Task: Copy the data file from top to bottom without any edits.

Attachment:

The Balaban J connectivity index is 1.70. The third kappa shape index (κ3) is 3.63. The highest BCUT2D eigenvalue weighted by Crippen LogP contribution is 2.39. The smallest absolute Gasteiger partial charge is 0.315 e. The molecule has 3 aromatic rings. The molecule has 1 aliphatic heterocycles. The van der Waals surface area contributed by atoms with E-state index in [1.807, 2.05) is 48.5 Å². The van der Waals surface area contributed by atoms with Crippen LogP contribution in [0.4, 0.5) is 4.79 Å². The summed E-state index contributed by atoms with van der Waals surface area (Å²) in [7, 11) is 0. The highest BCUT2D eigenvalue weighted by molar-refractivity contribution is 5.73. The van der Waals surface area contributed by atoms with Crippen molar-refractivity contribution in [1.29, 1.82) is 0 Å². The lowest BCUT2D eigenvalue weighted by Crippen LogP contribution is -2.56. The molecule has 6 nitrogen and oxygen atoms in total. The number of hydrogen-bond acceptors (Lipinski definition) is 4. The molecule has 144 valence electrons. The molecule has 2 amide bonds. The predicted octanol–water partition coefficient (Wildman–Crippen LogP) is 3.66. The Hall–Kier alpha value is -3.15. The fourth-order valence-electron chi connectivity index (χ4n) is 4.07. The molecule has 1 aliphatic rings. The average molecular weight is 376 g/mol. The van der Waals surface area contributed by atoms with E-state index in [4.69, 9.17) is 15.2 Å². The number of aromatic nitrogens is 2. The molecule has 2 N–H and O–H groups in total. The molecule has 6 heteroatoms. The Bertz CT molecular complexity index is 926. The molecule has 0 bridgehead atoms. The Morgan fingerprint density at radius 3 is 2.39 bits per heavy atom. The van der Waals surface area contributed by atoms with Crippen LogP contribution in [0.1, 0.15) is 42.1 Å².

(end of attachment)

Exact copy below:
The Balaban J connectivity index is 1.70. The third kappa shape index (κ3) is 3.63. The highest BCUT2D eigenvalue weighted by Crippen LogP contribution is 2.39. The smallest absolute Gasteiger partial charge is 0.315 e. The molecule has 3 aromatic rings. The molecule has 1 aliphatic heterocycles. The van der Waals surface area contributed by atoms with E-state index in [1.807, 2.05) is 48.5 Å². The van der Waals surface area contributed by atoms with Crippen LogP contribution in [0.4, 0.5) is 4.79 Å². The summed E-state index contributed by atoms with van der Waals surface area (Å²) in [7, 11) is 0. The highest BCUT2D eigenvalue weighted by molar-refractivity contribution is 5.73. The van der Waals surface area contributed by atoms with Crippen molar-refractivity contribution in [1.29, 1.82) is 0 Å². The lowest BCUT2D eigenvalue weighted by Crippen LogP contribution is -2.56. The molecule has 6 nitrogen and oxygen atoms in total. The number of hydrogen-bond acceptors (Lipinski definition) is 4. The molecule has 144 valence electrons. The molecule has 2 amide bonds. The predicted octanol–water partition coefficient (Wildman–Crippen LogP) is 3.66. The Hall–Kier alpha value is -3.15. The fourth-order valence-electron chi connectivity index (χ4n) is 4.07. The molecule has 1 aliphatic rings. The average molecular weight is 376 g/mol. The van der Waals surface area contributed by atoms with E-state index in [4.69, 9.17) is 15.2 Å². The number of aromatic nitrogens is 2. The molecule has 2 N–H and O–H groups in total. The molecule has 6 heteroatoms. The Bertz CT molecular complexity index is 926. The molecule has 0 bridgehead atoms. The Morgan fingerprint density at radius 3 is 2.39 bits per heavy atom. The van der Waals surface area contributed by atoms with Crippen LogP contribution in [0.1, 0.15) is 42.1 Å².